When I was a kid one of my favorite college basketball teams was St. Bonaventure. I don't know what appealed to me; perhaps it was the name, which to a nine-year-old Protestant would have seemed foreign and incomprehensible, or it might have been their Cinderella season, when Bob Lanier took them all the way to the Final Four (back when it really was a tournament, and not a month-long national gambling party).
Coincidentally, during those years of my childhood, the old Mass, the Tridentine, was being phased out; first changed from Latin to the vernacular, and then replaced all together by the Novus Ordo. I was oblivious to what was going on then, just as I had no clue as to who or what St. Bonaventure was.
Those two somewhat disparate strands of thought came together for me on Friday; made me smile, when I thought about it (also made me recall that when I was first considering converting, one of the first churches we checked out, on the recommendation of a friend, was St. Bonaventure in Bloomington). Friday was the feast of St. Bonaventure, and the Psalm for that Mass had as its response one of the most poetic images of the old Mass. "I will take the cup of salvation, and call on the name of the Lord." You know how the Psalm responses at daily Mass are - they can be long and difficult to remember if you don't have some kind of guide. But this one came naturally to me, and to many in the chapel.
The full text, as it appeared in the Tridentine, was referred to as the priest's Act of Thanksgiving, and it came just after he had consumed the Host and was about to consume the Blood. Silently, he would recite the verse: "What return shall I make to the Lord for all He has given me? I will take the Chalice of salvation and I will call upon the name of the Lord. Praising will I call upon the Lord and I shall be saved from my enemies." It's a wonderful image, one that often comes to me when I consider all that the Lord has done for me, and how I so often fail to show gratitude for those things.
If you're interested in a little more linkage, I can take you back to the Mass last Tuesday. I didn't have the opportunity to write about it at the time, but it came on the heels of my post about going to Confession, and seemed to be the perfect follow-up. As Fr. Baer put it, the message of the Gospel was this: when God does something good for you, repent. Now, that may seem like a strange way to celebrate; but Christianity is, if nothing else, a wealth of contradiction (the meek inherit the earth, we are strongest when we are weak, etc.), and one of the greatest gifts of thanks that we can give to Jesus is to meet Him in the confessional and repent of our sins. He wants only the best for us, wants us to reach the heights for which we were created, and we do that by turning away from our sins and being faithful to the Gospel (another line used in the liturgy, that of Ash Wednesday).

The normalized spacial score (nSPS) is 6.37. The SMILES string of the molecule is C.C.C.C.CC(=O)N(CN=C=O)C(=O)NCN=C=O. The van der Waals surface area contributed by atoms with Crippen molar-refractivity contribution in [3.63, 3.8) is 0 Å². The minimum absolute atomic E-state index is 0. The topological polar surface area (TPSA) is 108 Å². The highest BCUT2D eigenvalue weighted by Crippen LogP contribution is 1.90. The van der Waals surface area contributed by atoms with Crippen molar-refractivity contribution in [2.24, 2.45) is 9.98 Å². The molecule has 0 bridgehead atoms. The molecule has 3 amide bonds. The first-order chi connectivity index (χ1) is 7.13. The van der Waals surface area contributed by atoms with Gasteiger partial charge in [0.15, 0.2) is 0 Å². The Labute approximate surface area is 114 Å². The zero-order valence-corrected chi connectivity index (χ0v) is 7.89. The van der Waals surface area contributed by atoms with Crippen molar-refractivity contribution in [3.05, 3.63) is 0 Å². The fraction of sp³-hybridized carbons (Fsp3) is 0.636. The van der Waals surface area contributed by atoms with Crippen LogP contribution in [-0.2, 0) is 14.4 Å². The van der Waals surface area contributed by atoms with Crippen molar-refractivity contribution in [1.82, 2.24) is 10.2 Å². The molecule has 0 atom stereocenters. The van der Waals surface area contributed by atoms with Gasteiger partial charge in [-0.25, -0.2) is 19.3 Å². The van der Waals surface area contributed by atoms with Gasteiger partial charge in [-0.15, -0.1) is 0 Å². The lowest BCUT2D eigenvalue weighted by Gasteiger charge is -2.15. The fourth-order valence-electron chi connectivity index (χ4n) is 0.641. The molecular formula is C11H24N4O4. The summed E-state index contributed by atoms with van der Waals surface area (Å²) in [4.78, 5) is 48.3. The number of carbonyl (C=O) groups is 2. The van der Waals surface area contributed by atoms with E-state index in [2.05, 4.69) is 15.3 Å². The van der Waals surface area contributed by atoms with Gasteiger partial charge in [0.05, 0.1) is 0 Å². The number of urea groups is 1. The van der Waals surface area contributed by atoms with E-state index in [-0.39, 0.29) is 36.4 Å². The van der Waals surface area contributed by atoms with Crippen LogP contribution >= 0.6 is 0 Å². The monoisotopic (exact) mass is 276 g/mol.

I understand this urge; when I was running for office and had a good day, either by getting offers of support or monetary contributions, I would frequently end the day by going to confession. I do that often on my birthday as well. I don't think I could articulate just why I felt it was a good idea; it just seemed like it was. But I think all these things taken together explain why. God doesn't want sacrifices of burnt offerings from us; the sacrifice He desires is a sacrifice of ourselves, a giving over to him. One of the best ways to do this is by changing, or reaffirming, our way of life by seeking out and finding Him in the Sacrament of Confession. In this act that demonstrates God's supreme love for us, we can truly accept his cup of salvation, the cup purchased at such a terrible price. In accepting that cup we praise Him, and in calling upon His name we shall be saved from our enemies.